A strong-willed child is spirited and courageous. Strong-willed kids are known for their daring, their desire to test limits and learn things for themselves, and their deep sense of self. They have big, strong feelings and emotions, and tend to be at full-speed in everything they do.
Raising a strong-willed child is challenging. Whether you want to call it ‘willful’ or ‘spirited’, strong-willed kids have high reactivity, which equals high emotion and intensity in everything they do. Yes, this can start feeling draining to parents, especially if it’s on the day-to-day, which it will be!
Some strong-willed kids will struggle with underdeveloped emotional regulation skills. Many will need help learning how to deal with their emotions without resorting to temper tantrums.
Strong-willed kids can experience more difficulty adapting to transitions, such as bedtime, clean-up time, or nap time. They experience more moods fluctuations than most of us, and feel a stronger persistence when they want things their own way. It’s easy to give in and cave when the struggle with your strong-willed child seems to persist every minute of the day. It’s natural to feel tired and frustrated. Boundaries will be constantly pushed.
Now the good news.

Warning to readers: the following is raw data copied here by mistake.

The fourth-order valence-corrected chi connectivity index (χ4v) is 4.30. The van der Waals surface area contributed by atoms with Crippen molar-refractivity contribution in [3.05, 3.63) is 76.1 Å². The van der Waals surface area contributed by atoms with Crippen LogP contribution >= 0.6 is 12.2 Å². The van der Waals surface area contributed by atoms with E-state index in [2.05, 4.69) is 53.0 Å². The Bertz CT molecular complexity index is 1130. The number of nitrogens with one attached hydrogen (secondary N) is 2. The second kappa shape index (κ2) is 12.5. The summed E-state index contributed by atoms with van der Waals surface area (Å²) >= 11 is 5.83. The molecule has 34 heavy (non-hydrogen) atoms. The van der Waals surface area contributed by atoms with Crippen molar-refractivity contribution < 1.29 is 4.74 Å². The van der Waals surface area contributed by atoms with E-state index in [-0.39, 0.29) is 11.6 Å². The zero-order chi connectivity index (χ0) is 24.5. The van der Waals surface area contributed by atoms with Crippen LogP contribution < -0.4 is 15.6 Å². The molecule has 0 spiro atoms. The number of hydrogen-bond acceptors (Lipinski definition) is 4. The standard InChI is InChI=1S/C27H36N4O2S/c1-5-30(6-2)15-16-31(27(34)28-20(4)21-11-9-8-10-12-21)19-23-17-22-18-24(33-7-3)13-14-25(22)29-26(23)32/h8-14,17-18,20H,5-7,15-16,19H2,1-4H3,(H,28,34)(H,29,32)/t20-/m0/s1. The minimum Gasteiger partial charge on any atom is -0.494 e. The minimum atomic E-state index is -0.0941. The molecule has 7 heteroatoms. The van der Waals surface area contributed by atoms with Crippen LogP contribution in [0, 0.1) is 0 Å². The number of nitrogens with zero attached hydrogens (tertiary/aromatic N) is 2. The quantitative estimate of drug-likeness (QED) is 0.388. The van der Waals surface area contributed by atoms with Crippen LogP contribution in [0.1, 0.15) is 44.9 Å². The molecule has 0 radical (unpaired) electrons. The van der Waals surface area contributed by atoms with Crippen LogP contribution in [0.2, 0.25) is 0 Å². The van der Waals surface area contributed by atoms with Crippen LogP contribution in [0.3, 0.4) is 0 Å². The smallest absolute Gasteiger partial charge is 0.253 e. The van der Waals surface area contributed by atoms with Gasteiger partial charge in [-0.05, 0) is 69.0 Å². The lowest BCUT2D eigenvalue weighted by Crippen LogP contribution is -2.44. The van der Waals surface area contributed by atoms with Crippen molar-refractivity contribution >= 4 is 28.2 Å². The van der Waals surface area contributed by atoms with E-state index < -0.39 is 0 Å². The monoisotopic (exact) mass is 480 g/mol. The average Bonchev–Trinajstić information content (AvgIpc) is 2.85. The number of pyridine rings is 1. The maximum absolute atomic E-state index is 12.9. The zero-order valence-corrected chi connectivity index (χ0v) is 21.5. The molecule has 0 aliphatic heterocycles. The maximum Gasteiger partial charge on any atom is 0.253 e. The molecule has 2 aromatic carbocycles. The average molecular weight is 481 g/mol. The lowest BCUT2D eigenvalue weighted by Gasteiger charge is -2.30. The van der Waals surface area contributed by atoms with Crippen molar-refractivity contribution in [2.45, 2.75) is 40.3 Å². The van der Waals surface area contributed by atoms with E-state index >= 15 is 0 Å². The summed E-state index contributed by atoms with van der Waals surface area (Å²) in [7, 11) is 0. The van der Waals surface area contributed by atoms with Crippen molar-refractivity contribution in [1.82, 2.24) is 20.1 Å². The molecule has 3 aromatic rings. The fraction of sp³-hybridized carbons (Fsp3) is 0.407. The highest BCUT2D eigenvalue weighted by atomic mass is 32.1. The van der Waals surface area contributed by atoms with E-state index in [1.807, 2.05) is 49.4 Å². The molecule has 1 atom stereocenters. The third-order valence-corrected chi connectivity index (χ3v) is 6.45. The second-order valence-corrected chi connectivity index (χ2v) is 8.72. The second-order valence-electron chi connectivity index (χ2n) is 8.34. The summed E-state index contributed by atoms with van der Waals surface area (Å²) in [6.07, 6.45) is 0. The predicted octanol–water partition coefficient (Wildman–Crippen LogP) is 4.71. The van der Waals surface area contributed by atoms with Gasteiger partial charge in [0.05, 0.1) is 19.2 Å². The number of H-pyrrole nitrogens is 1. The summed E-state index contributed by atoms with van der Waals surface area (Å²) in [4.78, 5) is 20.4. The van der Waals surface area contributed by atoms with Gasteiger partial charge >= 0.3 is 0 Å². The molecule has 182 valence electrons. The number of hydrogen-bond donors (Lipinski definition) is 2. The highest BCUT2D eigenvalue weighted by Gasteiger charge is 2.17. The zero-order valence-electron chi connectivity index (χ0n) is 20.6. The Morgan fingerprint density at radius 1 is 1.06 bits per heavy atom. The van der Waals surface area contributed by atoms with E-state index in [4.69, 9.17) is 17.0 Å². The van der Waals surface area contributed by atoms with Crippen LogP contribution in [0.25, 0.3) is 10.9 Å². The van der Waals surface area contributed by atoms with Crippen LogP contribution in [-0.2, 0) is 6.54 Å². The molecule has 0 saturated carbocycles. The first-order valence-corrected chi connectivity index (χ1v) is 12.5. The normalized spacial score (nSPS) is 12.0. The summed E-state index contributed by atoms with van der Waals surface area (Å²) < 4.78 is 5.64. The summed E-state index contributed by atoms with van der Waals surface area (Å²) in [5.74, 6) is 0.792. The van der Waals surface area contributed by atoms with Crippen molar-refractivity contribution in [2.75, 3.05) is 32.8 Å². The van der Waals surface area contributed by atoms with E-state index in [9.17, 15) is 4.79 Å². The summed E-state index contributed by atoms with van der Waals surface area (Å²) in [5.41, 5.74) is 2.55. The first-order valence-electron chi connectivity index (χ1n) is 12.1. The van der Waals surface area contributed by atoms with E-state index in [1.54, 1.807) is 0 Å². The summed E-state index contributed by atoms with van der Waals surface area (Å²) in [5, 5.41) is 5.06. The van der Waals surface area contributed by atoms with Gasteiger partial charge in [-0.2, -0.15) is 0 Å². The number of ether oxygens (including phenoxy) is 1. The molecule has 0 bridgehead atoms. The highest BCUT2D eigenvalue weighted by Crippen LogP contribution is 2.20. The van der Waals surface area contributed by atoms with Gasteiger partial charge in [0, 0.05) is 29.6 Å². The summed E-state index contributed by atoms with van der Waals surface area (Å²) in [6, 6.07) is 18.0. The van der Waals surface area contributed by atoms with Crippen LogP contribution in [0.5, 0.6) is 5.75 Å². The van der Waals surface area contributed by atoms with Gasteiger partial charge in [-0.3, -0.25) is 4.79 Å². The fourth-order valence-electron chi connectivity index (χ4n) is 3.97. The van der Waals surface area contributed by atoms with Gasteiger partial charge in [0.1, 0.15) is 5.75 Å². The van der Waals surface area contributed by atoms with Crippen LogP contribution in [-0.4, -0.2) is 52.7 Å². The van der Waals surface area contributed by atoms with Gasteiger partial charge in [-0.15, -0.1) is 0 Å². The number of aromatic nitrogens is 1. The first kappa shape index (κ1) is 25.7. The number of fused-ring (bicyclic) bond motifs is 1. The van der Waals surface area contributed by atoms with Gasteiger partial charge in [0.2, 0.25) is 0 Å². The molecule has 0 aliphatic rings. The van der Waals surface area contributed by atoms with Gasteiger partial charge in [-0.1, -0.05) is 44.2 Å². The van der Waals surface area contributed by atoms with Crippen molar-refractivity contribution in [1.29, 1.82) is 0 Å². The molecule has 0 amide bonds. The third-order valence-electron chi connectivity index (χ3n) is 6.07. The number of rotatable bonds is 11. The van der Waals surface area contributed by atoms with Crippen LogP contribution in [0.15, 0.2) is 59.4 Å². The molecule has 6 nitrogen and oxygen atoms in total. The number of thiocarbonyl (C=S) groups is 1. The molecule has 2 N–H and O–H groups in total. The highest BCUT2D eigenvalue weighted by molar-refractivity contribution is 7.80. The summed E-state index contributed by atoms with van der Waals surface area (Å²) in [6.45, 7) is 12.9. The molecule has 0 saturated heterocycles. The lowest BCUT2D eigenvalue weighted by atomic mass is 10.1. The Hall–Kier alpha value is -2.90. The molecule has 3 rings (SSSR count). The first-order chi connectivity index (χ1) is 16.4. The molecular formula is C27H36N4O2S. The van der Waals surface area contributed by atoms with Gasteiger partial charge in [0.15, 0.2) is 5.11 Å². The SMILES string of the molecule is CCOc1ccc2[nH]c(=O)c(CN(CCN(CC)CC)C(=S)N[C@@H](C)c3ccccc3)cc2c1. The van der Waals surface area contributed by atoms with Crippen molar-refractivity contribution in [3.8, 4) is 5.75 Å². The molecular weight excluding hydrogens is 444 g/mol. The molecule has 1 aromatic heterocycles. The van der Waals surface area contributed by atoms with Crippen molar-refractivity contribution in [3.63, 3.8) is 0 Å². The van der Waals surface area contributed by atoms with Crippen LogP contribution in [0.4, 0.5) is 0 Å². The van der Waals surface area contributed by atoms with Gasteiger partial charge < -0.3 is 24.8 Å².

Strong-willed kids are less likely to bend to peer pressure, have amazing persistence, and tend to be leaders. Their unshakable will helps them achieve goals in life, both while in childhood and as adults.
Parenting a strong-willed child:
So, what can you do to help make that path to adulthood run a bit smoother?
Give strong-willed children plenty of space to learn on their own. They respond well to environmental factors, and tend to have to ‘learn things the hard way’…within limits, of course.
Pick your battles. Because there are likely to be a lot of them! Compromise can be a great strategy that helps your strong-willed child feel in control.
Utilize time-outs. There are flaws with time-out, but in this case, time-out is your friend.
Positive parenting works best. Strong-willed children are big on autonomy. By offering your child empathy, you will help your child feel understood. Using inductive reasoning can also help them adopt more appropriate behavior.